Menu toggle

National Museum of Australia

Where our stories come alive

Collection Explorer


Bagu figure made by Debra Murray, 2011


Bagu figure made by Debra Murray, 2011

Object information


Debra Murray, a Girramay/Jirrbal artist working at the Girringun Aboriginal Arts Centre, made this sculptural figure. It was inspired by the bagu, a part of the fire-making equipment traditionally used by Aboriginal people living in the rainforest region. A bagu was crucial for both transporting fire sticks and for making fire in the wet and humid climate. Its shaped base had two hollows in it, into which a stick from the jiman tree was rotated in contact with some dry grass, until a spark was produced.

Physical description

A clay sculpture painted with cream pigment featuring triangular lines and shapes in brown, grey and black. There are two holes representing eyes in the upper part of the sculpture and three holes in the lower part wrapped by orange crochet.

Statement of significance

This collection comprises 17 bagu sculptures made by Aboriginal artists working at the Girringun Aboriginal Arts Centre in Cardwell, North Queensland. They made them in 2010 - 2012 as part of a ceramics project inspired by the traditional shape of the bagu, a traditional firemaking tool formed in the shape of a rainforest ancestral fire spirit.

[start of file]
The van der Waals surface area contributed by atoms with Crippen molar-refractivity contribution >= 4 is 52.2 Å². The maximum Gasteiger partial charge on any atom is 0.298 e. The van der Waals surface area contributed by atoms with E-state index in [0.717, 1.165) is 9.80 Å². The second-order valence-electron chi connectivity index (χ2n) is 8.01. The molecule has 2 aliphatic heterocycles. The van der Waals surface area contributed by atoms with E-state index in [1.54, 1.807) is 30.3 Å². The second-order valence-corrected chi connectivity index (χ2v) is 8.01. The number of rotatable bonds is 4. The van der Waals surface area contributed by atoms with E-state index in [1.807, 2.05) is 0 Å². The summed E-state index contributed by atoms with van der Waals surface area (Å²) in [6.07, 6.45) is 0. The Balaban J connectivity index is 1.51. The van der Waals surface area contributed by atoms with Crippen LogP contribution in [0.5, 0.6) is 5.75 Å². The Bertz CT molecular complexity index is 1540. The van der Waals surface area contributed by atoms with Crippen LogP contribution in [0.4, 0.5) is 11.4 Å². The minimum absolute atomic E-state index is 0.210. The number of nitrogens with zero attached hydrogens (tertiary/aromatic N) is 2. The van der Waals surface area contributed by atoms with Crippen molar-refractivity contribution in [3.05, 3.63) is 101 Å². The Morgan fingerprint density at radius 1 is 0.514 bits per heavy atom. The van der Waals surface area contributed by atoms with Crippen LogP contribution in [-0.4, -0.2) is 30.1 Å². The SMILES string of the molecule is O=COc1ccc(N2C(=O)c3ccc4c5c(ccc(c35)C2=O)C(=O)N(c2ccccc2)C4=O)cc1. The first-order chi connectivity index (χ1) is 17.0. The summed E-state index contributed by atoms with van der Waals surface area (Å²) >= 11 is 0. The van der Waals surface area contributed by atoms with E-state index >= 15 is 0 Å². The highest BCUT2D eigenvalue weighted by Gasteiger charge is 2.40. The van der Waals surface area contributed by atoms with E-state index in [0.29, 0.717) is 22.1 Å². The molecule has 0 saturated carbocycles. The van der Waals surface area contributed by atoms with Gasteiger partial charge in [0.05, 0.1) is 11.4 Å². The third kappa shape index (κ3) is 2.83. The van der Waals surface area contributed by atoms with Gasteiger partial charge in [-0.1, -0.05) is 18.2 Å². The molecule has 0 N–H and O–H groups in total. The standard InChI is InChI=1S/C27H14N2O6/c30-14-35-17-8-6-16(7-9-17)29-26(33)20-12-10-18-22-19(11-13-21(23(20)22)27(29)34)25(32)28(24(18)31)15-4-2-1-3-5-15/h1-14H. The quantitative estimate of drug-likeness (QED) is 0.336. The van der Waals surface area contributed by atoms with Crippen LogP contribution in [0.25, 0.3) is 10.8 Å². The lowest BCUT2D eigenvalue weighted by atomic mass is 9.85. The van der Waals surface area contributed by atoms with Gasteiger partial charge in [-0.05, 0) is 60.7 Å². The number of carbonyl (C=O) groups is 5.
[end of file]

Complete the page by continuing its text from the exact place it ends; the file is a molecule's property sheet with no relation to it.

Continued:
The sculptures in this collection demonstrate the diversity of materials that Girringun Art Centre artists use in the production of their works, and the diversity of contemporary Aboriginal culture of the Cardwell region, north Queensland. The Girringun Arts Centre involves people from nine Traditional Owner groups - the Nywaigi, Gugu Badhun, Warrgamay, Warungun, Bandjin, Girramay, Gulgnah, Jirrbal and Djiru peoples - in the Cardwell region of north Queensland. The sculptures in this collection reflect contemporary interpretations of the traditional bagu. This collection also reveals the role art centres have had on the society and economy of Indigenous communities, since the latter half of the twentieth century.

Object information

Back to top